If you've tried an internet search on how to apply eye makeup, you will likely get millions of websites in your search results. You could make yourself crazy trying to follow the advice of several authors, or websites, or companies, and then try to compare them to each other to see who is correct. My best advice for you is to find an expert whom you like and stick with that person's advice.
How do you know if you have a basic eye shape? The basic eye shape is where the eyelid follows the shape of the eye, is easily seen, and creates a crease between the eyelid and the area below the browbone. You may be told that your eyes look "normal" and that is because not one area is more prominent than another.
To apply makeup to a basic eye shape you need to use three different eye shadows. Yes, three. To get a perfect, well-blended look, three is the minimum. Some different eye shadow application techniques may require more. If you use only two, your eye makeup will look flat and lack depth. The lightest color you will use is called the highlight, the medium color is the midtone, and the darkest is the accent, which is usually used sparingly.
First, you will use your highlighter shade over your eyelid and across your browbone (just under your eyebrow). Next, you will sweep the midtone shade across the crease of your eye starting from the inner third of your eye and outward to the edge of your eye. Lastly, you will use your accent shade in the very outer third of your crease, then sweep the accent along your upper and lower lashline going only a third of the way in. This technique is good for those whose eyes are spaced perfectly.
What if your eyes are set narrowly, but you still have a basic eye shape? You will be especially careful not to bring the midtone eye color in towards your nose. You will keep the midtone shade on the outer third of your crease, blending it in towards your nose only as far as half way - depending upon how close your eyes are set together. You can extend your midtone shade past your outer eye a little. This technique will help pull your eyes further apart.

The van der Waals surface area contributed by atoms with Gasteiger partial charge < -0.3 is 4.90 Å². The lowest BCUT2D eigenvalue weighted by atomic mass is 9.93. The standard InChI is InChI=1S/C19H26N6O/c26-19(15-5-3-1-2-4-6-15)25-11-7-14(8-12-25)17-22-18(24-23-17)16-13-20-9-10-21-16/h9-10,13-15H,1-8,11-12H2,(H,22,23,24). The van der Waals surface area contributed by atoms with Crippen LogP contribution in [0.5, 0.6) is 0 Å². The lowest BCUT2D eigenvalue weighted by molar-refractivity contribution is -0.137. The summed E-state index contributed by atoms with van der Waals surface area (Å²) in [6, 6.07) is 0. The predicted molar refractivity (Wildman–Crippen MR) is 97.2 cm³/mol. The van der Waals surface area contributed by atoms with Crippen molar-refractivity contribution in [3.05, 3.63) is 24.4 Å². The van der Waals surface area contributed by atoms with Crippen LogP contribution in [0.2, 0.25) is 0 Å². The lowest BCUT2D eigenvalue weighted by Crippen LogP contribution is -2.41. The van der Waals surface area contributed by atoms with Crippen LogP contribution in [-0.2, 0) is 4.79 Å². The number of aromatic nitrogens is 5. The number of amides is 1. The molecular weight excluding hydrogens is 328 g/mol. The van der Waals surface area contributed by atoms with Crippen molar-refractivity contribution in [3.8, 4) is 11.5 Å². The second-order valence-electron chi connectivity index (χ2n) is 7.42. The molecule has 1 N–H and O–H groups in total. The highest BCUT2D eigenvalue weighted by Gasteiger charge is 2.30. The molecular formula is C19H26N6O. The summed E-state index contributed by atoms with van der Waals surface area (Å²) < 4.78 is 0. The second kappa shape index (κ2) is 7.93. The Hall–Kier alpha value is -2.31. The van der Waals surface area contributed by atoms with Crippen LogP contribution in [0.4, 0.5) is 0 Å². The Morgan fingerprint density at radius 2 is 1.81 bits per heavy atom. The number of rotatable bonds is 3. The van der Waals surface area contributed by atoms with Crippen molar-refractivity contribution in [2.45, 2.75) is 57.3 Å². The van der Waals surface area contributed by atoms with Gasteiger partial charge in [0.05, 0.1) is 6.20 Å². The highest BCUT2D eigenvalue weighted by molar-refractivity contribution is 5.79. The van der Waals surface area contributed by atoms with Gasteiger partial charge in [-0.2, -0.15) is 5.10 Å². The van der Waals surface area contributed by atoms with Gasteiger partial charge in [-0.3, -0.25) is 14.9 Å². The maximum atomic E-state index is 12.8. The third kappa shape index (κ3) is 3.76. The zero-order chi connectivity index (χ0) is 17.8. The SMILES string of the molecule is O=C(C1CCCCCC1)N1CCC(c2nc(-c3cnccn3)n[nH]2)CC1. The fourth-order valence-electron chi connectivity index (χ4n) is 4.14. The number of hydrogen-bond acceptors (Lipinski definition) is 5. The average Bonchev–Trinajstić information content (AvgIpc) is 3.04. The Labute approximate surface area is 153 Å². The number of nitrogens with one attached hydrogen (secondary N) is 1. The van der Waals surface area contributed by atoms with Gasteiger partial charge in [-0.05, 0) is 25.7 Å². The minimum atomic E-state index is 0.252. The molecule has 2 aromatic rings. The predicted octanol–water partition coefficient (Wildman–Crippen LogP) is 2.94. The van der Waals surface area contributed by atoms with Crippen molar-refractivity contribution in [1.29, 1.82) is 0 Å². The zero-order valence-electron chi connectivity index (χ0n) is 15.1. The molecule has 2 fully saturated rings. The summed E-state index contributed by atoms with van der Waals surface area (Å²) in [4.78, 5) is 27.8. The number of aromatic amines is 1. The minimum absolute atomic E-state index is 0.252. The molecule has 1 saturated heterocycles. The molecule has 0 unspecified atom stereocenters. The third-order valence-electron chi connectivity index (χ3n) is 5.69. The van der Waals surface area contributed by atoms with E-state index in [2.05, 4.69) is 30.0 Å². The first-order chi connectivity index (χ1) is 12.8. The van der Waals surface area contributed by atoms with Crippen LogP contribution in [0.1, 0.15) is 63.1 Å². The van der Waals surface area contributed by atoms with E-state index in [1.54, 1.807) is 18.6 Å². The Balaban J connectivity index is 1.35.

What if the opposite is true for you - that your eyes are set wide apart? You will do the opposite above and use your midtone shade starting from the inner corner of your eye and sweep it outwards along the crease, but not going into the outer third region of the crease. This will help bring your eyes closer together. As for the accent color, you will still use it along your upper and lower lashline, but use it starting from the inner corners of your eye and working it outwards, never going past the outer corners of your lashline.
To get your eye makeup colors to blend perfectly, you must use appropriately shaped brushes. There is another benefit of using eye brushes versus using a sponge-tip applicator or, heaven forbid-- your fingers! That benefit is brushes are gentler on the delicate skin of your eyes. They don't pull or tug at your skin and help blend the colors beautifully. If you can avoid using your fingers to hold your eye in place, you avoid stretching out that delicate material and causing premature wrinkling around your eye.
Practice applying makeup without tugging on your eyes and just use tools to apply your eye makeup. You may need to get a mirror that tilts, or a hand held one so as not to crink your neck to position your head correctly when applying your makeup.
Here's some last words of advice: Remember that makeup on bad skin looks like makeup on bad skin. So take care of it so people will notice your eyes more instead of being distracted by your skin's imperfections!
By Kaelyn Hales